In 2011, the Italian outfit La Coscienza Di Zeno impressed me with their eponymous debut. Two years later they once again impressed me with their second release Sensitivita (see review), an album which I regarded as one of the musical highlights of 2013 in the progressive rock genre! With a flow of releasing a new studio album every two years, it was for me obvious that I couldn't wait to lay my hands on their third album in 2015.
Named La Notte Anche Di Giorno the new album was recorded with almost the same line-up which was responsible for the bands strong predecessor- Gabriele Guidi Colombi on bass, Andrea Orlando on drums, Stefano Agnini on keyboards, Alessio Calandriello on lead vocals, Davide Serpico on guitars and Luca Scherani on keyboards. I said almost because a new member was welcomed into the band with the addition of violin player Domenico Ingenito. I could hardly say this comes as a surprise because on their second album the string section was already an important factor in the bands composition. Many times you could hear the beautiful violin and cello parts next to the wonderful sound of the flute. Those musical elements return once again into the music of the band and this was something which I liked a lot. However this time around the violin even managed to get a leading role throughout the entire album next to the strong theatrical emotional vocals of Calandriello and the fabulous keyboard parts of Agnini and Scherani. This way, the band sounds on La Notte Anche Di Giorno more and more like the godfathers of Italian progressive rock Premiata Forneria Marconi comparable to the music they displayed on La Coscienza Di Zeno andSensitivita. On the bands earlier work, the comparisons with the British bands Yes and Genesis could be made several times as well as those with the Italian progressive rock acts Le Orme, Locanda Delle Fate, Maxophone and Metamorfosi. Furthermore the neo-progressive rock bands like Pendragon, IQ and Pallas could be heard as possible influences as well. Sure they come occasionally to the surface on this new release but not very often. I guess nowadays more and more the bands know how to get a sound of their own next to the several musical links to the already mentioned PFM. Also, the traditional folk elements shine through even more than I heard on their first two musical efforts.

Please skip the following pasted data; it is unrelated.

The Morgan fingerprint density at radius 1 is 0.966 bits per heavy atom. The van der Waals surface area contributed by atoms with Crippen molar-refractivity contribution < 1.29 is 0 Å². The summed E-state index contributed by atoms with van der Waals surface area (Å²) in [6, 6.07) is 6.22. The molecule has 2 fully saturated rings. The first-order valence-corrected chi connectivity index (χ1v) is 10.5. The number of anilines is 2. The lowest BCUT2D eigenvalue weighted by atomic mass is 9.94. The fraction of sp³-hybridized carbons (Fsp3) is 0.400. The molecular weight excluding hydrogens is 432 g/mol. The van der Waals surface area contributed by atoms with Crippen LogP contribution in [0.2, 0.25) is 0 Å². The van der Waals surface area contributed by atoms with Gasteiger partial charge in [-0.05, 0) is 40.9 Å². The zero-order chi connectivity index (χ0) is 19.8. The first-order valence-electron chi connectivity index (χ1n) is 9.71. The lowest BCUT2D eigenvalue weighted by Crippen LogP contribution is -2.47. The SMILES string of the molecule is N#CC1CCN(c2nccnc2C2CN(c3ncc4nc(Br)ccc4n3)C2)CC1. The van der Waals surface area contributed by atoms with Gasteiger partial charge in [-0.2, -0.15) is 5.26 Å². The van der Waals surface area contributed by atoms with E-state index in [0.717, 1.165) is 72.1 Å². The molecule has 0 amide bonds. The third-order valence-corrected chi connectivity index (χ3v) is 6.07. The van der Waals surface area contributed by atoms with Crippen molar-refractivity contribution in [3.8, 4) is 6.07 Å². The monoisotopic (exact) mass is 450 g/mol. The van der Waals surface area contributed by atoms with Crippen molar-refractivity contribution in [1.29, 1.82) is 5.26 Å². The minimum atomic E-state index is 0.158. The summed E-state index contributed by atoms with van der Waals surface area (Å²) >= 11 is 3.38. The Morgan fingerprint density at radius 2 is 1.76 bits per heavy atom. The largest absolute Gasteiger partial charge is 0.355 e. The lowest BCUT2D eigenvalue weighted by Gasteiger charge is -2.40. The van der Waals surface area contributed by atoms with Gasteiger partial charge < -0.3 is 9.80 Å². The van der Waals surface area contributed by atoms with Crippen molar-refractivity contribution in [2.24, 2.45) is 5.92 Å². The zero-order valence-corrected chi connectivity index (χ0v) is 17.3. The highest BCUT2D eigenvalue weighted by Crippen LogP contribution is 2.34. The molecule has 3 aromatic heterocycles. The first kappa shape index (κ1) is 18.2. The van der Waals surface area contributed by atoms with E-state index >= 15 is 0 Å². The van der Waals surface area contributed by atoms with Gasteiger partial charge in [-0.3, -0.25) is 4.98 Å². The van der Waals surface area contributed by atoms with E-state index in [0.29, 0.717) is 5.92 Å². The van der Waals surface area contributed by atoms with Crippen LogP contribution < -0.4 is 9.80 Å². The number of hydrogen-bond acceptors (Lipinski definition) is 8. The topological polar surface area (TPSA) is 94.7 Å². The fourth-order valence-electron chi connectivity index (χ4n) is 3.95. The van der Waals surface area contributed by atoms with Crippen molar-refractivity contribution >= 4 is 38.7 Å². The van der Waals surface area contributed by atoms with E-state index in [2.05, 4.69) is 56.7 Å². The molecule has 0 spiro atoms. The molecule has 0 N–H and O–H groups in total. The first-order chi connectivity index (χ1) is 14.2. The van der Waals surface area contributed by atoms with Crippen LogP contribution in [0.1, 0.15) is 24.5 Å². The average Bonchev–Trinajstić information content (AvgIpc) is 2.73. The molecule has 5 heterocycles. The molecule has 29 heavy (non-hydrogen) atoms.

As for the compositions on their third album, I can only be positive because all of them are of a very high level. In a way you could say the album has only two epics which are divided into several chapters. The album opens with the almost twenty four minute long Giovane Figlia. It includes the first six tracks on which you hear lush, symphonic progressive rock old school stlye. This continues on the four tracks divided second epic piece Madre Antica. This lasts twenty minutes and ends in a very beautiful climax which can be heard on the final part Come Statua Di Dolore. On both epics it becomes very clear that the singer's voice is very present. His voice is so incredibly influential, catchy and dominant and is therefore most of the time the centre of all songs-even more than on the band's earlier work. With that said, it doesn't mean the strong beautiful instrumental passages are less in the forefront-not at all. All kinds of keyboard instruments old and new make sure there is enough to enjoy. Voluptuous passages with almost baroque opulence proliferate. Although the guitar occurs in the foreground, the solos are performed remarkably strong. That's where the violin takes over its dominant role from the guitar. This instrument is a very important tool to make the music very appealing. Moreover its contribution makes the overall sound even more colourful. Guests on the flute, cello and the female voice of Simona Angioloni (Hostsonaten, Aries) bring folkloric motifs to the compositions and are fresh breath of air.
Certainly the quality bar on La Notte Di Giorno Anche is set very high. The nostalgic music of the seventies is quite clearly again well served. Those who can't get enough of the sound of classic progressive rock Italian style mixed with elements taken from folk music are recommended to check this album out. You won't regret it just like I didn't and therefore discovered that they made one of the musical highlights of 2015. No question about that!
****+ Henri Strik (edited by Robert James Pashman)
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